I am not aware of a source to South Africa. We do, however, ship order to South Africa. Our shipping details are here: https://www.resinobsession.com/shipping-policy/
I had a very difficult time getting a pendant out of a silicon tubular mold. Is there an easy way to get the pice out? The mold was a half inch in diameter and 2 inches long. I embedded some Austrian crystals and its was beautiful but getting it out was incredibly tough and it broke leaving half inside. I ended up flipping the mold inside out but now have fingerprints inside. How do I get those out?
Sometimes it will work where you can introduce a drop of dish soap in between the casting and the mold to help you get it out. Try some denatured alcohol to remove the fingerprints.
Hello..i am searching forum those beautifull silver end with rings on it…to adjust to a necklace . Where van i buy those??
What is the best way to insert a finding when using a mold? Particularly the screw in one? I would think it would be hard to get it to stay standing straight if you put it in before the resin cured
I’m not sure I understand your question. You want to insert a screw in a resin mold?
The only sure way is to layer the area of inclusion so that the finding is either gravity held or holds on it’s own or with slight help in the first pour and then is partially cast in place for the second pour. I would think that the type of finding and the location in relation to the liquid resin (including if the resin will have any flat side or part-line) would dictate which method is best in your particular project. Of course this is not my site so I offer info simply a a fellow caster wanting to try to be helpful. Happy casting!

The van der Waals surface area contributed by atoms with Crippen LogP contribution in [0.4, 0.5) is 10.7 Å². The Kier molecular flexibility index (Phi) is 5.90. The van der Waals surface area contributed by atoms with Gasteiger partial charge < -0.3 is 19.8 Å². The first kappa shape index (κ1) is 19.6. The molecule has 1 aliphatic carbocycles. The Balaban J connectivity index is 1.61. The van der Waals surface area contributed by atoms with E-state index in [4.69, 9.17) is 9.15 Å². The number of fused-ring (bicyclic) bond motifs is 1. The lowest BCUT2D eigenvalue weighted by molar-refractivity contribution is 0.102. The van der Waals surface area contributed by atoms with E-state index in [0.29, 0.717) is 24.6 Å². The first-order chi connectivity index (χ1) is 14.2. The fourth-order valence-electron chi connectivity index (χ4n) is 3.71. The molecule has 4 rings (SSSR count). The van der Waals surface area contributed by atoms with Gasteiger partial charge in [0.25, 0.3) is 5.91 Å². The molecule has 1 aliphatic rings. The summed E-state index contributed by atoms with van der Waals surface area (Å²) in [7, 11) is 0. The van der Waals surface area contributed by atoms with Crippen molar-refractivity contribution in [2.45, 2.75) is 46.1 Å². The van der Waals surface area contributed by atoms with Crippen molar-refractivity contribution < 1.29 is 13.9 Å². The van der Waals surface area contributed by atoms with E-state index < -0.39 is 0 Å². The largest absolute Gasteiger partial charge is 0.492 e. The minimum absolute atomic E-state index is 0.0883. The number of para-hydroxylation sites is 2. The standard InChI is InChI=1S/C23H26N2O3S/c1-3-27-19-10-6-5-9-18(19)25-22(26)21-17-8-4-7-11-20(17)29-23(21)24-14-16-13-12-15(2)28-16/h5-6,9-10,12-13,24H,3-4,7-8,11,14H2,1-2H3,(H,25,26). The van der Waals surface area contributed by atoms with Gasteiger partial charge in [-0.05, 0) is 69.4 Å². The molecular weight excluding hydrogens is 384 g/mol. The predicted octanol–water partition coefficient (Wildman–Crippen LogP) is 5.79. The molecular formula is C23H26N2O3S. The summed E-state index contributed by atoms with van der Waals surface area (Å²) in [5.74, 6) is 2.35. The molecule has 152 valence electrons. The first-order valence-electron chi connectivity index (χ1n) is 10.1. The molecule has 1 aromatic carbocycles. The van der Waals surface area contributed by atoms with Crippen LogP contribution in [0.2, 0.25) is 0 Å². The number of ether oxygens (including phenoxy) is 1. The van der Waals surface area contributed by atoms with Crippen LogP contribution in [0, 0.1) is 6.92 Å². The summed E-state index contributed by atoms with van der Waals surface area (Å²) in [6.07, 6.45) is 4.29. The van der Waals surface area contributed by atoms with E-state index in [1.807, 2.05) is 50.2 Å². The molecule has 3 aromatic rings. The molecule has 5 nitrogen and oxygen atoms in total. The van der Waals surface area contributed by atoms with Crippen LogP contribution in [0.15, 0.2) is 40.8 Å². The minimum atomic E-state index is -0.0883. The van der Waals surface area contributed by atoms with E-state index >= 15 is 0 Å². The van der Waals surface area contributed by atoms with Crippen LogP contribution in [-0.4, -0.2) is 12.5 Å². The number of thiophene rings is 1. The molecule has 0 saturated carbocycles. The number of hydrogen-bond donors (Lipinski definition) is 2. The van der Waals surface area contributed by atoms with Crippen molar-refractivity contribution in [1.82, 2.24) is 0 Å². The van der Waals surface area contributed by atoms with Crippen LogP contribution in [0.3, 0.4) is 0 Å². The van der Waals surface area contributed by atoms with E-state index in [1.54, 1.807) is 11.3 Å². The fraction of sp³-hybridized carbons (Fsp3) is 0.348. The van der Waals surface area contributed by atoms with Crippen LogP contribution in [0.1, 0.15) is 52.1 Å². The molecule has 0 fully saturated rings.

hi Katherine, I’m having an issue with the molds. I find the cured resin piece is beautiful and shiny on the top, but everywhere the resin touches the mold, it is cloudy and not smooth.
Hi Tamara, it sounds like the template that was used to make your model was not shiny. If it wasn’t shiny, the surface of subsequent castings won’t be either.
OR…there is something impeding the shine. The surface tension of the original SHOULD provide the shine naturally as Katherine notes above…this is a huge part of why resin works for us…but everything from improper mold making to a release agent inappropriate to preserving contact shine CAN interfere. This is not my web site and I offer my opinion only as a fellow caster courtesy. Happy Casting!
I have 2 questions regarding the Italian clear silicone molds you sell on the site:
1) Are they made so that you’re resin casting come out crystal clear (provided you followed procedures properly)?
And 2) do you need a releasing agent, and if so they recommend one that has natural wax base. Do you carry a releasing agent fitting that description and if not do you know where we can find a good one and what it’s called?
Yes, if you use a resin that casts clear and follow directions, castings from this mold (any other mold) will be clear. According to House of Molds (the makers of the clear molds), they do not recommend a mold release with their molds. Their product FAQ may be helpful to you too: https://www.resinobsession.com/wp-content/uploads/2016/12/HOUSE-OF-MOLDS-INSTRUCTIONS-2016.pdf